KINSHASA, Democratic Republic of Congo — The DRC is already facing an increasing caseload of COVID-19. However, recently people have started reporting a new Ebola outbreak. The DRC’s public health system is unequipped to fight these viruses in tandem. In addition, poverty compounds the already devastating effects of these co-occurring epidemics. Thus, making it that much harder when it comes to fighting two deadly epidemics in the DRC.
Ebola Makes an Unwelcome Return to the DRC
In June 2020, the DRC government announced that the country was facing an outbreak of Ebola. This marks the 11th outbreak since the virus was discovered there in 1976. As of late November, there were 130 cases and 55 deaths in the Équateur province. This announcement comes as the 10th Ebola outbreak was nearing its end despite not being officially declared as over.
The 10th outbreak, which is in the eastern portion of the country and began in 2018, has thus far consisted of 3,406 cases and 2,243 deaths. As it did during the 10th Ebola outbreak, the World Health Organization (WHO) is supporting government-led responses to the 11th outbreak by contributing to contact tracing, sample collection, sample testing and supply provision efforts. The Ebola virus exists in an animal reservoir in the DRC, so additional outbreaks are likely to occur.
Overcoming Obstacles to Treating COVID-19 in the DRC
As of May 31, the DRC reported 3,195 cases and 72 deaths. The country, which has a population of approximately 80 million, has extremely limited capacities for COVID-19 response. As a result, there are a number of factors hindering the country’s response to the virus, such as:
- Only having one lab that can analyze COVID-19 tests (100 tests per day)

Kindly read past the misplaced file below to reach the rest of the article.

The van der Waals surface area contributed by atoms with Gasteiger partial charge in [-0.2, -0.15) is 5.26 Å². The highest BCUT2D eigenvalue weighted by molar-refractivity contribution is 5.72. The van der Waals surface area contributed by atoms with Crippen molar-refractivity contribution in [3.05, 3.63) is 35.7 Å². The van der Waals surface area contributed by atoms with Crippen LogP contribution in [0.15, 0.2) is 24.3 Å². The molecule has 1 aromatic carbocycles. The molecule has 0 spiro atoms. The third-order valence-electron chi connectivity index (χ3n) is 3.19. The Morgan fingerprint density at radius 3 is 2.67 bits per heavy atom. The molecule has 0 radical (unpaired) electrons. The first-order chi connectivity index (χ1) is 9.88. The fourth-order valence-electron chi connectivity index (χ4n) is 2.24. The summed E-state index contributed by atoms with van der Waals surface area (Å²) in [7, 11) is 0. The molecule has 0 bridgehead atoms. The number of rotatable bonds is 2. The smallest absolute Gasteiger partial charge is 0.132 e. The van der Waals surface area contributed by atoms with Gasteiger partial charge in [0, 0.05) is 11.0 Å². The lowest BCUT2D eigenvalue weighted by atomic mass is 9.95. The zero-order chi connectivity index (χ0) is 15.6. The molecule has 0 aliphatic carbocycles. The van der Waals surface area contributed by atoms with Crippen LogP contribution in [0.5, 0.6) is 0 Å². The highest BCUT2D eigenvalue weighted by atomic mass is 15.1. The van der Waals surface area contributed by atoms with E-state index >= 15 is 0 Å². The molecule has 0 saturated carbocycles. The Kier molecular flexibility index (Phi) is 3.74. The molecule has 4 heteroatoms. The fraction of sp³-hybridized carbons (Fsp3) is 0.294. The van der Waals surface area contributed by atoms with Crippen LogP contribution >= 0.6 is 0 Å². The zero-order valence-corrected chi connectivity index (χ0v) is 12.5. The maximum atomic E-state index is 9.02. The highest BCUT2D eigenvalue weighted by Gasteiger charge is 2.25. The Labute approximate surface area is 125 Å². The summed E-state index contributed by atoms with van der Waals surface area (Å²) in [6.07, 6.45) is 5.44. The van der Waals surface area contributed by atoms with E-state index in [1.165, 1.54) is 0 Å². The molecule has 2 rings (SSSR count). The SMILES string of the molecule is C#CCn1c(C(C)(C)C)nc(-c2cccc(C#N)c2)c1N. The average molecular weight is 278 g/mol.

- A one week wait time for test results
- A total of 40 ventilators
- An ongoing measles epidemic
- Health issues including diabetes, high blood pressure, malaria, cholera, HIV/AIDS, and tuberculosis
- Social customs that run counter to social distancing
- A lack of proper sanitation (soap, running water, etc.)
- A lack of supplies; many healthcare workers are not working because they are afraid to do so without personal protective equipment
- Hunger and malnutrition
- Unrest in the eastern portion of the DRC
- An epidemic of misinformation about COVID-19
- A lack of state pensions, which decreases the financial stability of the elderly — the very population most vulnerable to COVID-19
Even the government-imposed lockdown, a measure for containing COVID-19, has decidedly negative consequences: aid groups cannot enter the country and people cannot access their medications due to the suspension of public transport. As a result, fighting two deadly epidemics in the DRC can be an overwhelming task for the DRC government.
Fighting Two Deadly Epidemics in the DRC
Aid groups that were already in the country are working to solve these problems with a community health approach. In a recent article, Anatole Bandu is the DRC representative for the nonprofit HelpAge, which focuses on senior citizens worldwide. He described his nonprofit’s efforts to deliver medicines door-to-door, conduct visits to older people, distribute soap and hand sanitizer and educate the public about COVID-19. Bandu wrote, “We need a stronger health system to be able to cope with disease outbreaks and we need humanitarian aid that targets older people, who are vulnerable.”
The DRC is facing outbreaks of COVID-19 and Ebola concurrently, and poverty is further compounding the epidemics’ synergistic severity. The country needs improved public health infrastructure, funding, supplies, and aid to better fight these viruses.
– Isabelle Breier